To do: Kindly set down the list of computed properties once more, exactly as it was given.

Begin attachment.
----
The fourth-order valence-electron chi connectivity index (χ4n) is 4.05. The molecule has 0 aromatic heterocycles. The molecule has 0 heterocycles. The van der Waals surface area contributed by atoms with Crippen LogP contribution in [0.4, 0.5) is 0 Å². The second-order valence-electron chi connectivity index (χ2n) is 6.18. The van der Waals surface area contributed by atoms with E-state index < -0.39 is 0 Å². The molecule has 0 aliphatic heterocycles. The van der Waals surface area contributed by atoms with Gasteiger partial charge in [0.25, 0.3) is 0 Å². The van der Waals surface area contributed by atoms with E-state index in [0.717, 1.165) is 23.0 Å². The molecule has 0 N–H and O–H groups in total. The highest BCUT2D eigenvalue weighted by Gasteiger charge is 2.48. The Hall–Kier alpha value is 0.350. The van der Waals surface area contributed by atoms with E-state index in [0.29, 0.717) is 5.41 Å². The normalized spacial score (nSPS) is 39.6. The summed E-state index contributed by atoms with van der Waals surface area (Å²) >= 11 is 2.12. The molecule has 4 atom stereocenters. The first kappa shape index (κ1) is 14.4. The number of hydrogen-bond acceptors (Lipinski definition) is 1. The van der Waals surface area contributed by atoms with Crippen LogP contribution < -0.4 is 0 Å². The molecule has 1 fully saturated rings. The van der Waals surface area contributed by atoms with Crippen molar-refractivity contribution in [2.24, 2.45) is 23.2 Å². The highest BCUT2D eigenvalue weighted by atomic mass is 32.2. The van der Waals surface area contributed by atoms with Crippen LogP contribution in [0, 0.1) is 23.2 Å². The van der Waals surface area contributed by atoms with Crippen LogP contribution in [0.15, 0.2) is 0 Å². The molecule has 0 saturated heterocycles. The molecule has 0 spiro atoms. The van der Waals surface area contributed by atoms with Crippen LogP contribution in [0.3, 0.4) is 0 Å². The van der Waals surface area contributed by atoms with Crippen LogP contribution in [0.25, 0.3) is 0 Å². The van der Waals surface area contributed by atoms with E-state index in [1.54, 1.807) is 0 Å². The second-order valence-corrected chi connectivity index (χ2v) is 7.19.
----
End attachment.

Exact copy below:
The fourth-order valence-electron chi connectivity index (χ4n) is 4.05. The molecule has 0 aromatic heterocycles. The molecule has 0 heterocycles. The van der Waals surface area contributed by atoms with Crippen LogP contribution in [0.4, 0.5) is 0 Å². The second-order valence-electron chi connectivity index (χ2n) is 6.18. The van der Waals surface area contributed by atoms with E-state index < -0.39 is 0 Å². The molecule has 0 aliphatic heterocycles. The van der Waals surface area contributed by atoms with Gasteiger partial charge in [0.25, 0.3) is 0 Å². The van der Waals surface area contributed by atoms with E-state index in [0.717, 1.165) is 23.0 Å². The molecule has 0 N–H and O–H groups in total. The highest BCUT2D eigenvalue weighted by Gasteiger charge is 2.48. The Hall–Kier alpha value is 0.350. The van der Waals surface area contributed by atoms with E-state index in [0.29, 0.717) is 5.41 Å². The normalized spacial score (nSPS) is 39.6. The summed E-state index contributed by atoms with van der Waals surface area (Å²) >= 11 is 2.12. The molecule has 4 atom stereocenters. The first kappa shape index (κ1) is 14.4. The number of hydrogen-bond acceptors (Lipinski definition) is 1. The van der Waals surface area contributed by atoms with Crippen LogP contribution < -0.4 is 0 Å². The molecule has 1 fully saturated rings. The van der Waals surface area contributed by atoms with Crippen molar-refractivity contribution in [2.24, 2.45) is 23.2 Å². The highest BCUT2D eigenvalue weighted by atomic mass is 32.2. The van der Waals surface area contributed by atoms with Crippen LogP contribution in [0, 0.1) is 23.2 Å². The van der Waals surface area contributed by atoms with Crippen LogP contribution in [0.15, 0.2) is 0 Å². The molecule has 0 saturated heterocycles. The molecule has 0 spiro atoms. The van der Waals surface area contributed by atoms with Crippen LogP contribution in [0.3, 0.4) is 0 Å². The van der Waals surface area contributed by atoms with Crippen LogP contribution in [0.25, 0.3) is 0 Å². The van der Waals surface area contributed by atoms with E-state index in [1.54, 1.807) is 0 Å². The second-order valence-corrected chi connectivity index (χ2v) is 7.19.